At some point, my young friends and I moved on from comic book heroes to rock and roll stars, guitars replaced baseballs and footballs, and girls became more interesting than being nerds alone in our rooms. But speaking only for myself, I have felt since those days that so much of my own values system was instilled thanks to Lee and Kirby’s Marvel Universe and its Campbellian heroes’ journeys. As I grew older, I felt certain nostalgia for that universe. From time to time, mass media would attempt to make grist from those characters. A particularly bad “Hulk” TV series came out in 1978 starring Bill Bixby, who seemed to have been spray-painted green, but was completely non-credible and untrue to the book, stripped of its warnings about mechanized and militarized society. And I had turned 18 anyway and was off on my own “anger management” journeys by then.
All the problems those heroes confronted – greed, imposed sameness and persecutions against being “different,” environmental and military destruction, and evil figures who plotted world domination – began, year after year, to encroach upon the real world we lived in. But there were no gods from Asgard to come down and save us from these monsters, no superhero teams to fly out from an Avengers Mansion to protect New York or anywhere else. And yet when, upon the realization that nobody else would save us, I threw myself into the anti-nuclear movement in my teens and twenties, and found a new kind of hero called an organized people, the storylines from those comic books would come back to me and suggest tactics and strategies, as well as clues to finding the inner strength to overcome my own weaknesses and difficulties in that work.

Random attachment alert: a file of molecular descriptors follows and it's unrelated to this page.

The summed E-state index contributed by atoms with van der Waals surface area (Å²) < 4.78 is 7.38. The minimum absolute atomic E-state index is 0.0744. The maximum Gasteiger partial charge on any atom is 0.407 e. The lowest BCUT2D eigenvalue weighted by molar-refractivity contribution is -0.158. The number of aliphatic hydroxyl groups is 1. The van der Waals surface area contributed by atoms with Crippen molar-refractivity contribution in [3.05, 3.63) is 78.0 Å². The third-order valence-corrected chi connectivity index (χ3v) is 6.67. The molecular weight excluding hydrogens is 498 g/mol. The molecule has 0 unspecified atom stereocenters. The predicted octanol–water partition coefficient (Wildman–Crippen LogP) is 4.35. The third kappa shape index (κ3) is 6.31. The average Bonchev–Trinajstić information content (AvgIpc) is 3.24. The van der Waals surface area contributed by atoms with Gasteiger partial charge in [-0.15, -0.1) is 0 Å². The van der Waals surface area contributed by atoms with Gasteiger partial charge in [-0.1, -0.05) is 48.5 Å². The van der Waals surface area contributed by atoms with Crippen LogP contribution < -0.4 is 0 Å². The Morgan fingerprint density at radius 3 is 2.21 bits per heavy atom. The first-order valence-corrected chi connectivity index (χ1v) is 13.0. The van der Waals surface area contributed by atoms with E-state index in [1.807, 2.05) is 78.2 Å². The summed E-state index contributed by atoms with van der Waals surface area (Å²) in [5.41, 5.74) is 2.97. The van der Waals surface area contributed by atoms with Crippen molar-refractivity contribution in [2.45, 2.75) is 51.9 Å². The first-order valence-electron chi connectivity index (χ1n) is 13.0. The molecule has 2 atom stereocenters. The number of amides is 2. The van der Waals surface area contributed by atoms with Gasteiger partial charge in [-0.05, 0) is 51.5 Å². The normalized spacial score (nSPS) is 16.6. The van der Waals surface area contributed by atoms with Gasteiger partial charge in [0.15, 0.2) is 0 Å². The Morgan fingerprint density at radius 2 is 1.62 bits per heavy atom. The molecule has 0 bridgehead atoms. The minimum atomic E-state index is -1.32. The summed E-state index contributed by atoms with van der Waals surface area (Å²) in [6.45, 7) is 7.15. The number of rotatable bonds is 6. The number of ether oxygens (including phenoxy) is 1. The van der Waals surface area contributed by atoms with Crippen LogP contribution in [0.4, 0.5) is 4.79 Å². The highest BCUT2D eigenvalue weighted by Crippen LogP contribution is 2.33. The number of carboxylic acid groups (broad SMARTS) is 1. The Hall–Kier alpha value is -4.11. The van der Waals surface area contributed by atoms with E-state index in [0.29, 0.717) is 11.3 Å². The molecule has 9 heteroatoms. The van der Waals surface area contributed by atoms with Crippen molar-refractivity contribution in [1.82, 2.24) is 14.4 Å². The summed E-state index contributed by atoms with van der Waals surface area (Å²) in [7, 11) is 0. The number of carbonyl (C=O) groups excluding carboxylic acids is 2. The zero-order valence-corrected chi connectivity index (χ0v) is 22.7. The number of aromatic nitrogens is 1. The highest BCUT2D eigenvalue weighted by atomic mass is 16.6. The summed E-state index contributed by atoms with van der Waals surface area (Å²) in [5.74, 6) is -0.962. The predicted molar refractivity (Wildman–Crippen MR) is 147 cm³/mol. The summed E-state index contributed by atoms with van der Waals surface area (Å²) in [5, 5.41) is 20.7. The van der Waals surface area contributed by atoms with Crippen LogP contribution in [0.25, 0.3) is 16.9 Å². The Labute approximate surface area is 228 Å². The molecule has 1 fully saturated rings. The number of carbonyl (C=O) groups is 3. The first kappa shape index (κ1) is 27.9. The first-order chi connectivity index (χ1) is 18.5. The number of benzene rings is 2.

The most compelling of those comics to me were the “teams,” particularly X-Men and the Avengers. Each featured a group of talented individuals with gigantic egos to match their powers, different cultural roots and norms, and serious personality conflicts between them, who would have to overcome those differences to be able to work in a team and confront an urgent crisis that none of them could solve alone. And as life marched on I found in all my ventures the exact same situation to overcome. After all, what is “community organizing” other than the art and science of getting people to put down their petty differences and pool their diverse talents to save the day from evil impositions?
Fast-forward three decades to the turn of the century. I found myself forty years old, self exiled to Mexico, disillusioned with a media career from which I had burned the bridge behind me. Speaking a language that was not my native tongue in daily life, far away from anybody I had known for more than a few years, and using dial-up Internet to post writings that no other publication would touch about the macabre world of the drug war, with a tiny online portal called Narco News, which had only about 3,000 readers a day. That summer, the motion picture X-Men hit the cinemas worldwide. Well, I thought, that’s interesting, and took a bus from the indigenous town I lived in to a nearby city to see the premier. A box office success, grossing almost $300 million dollars, X-Men gave birth to 13 more years of big budget movies from the Marvel Universe, including two sequels. Ushered back, in that cinema, to the imaginary high school of my dreams – Xavier’s School for Gifted Children – it struck me how very alone I felt, and I longed for the days when I used to organize others to right great wrongs. I missed the camaraderie of organizing. A writer has to be a bit alienated to see the world from outside of it, but I had taken the lone writer thing too far.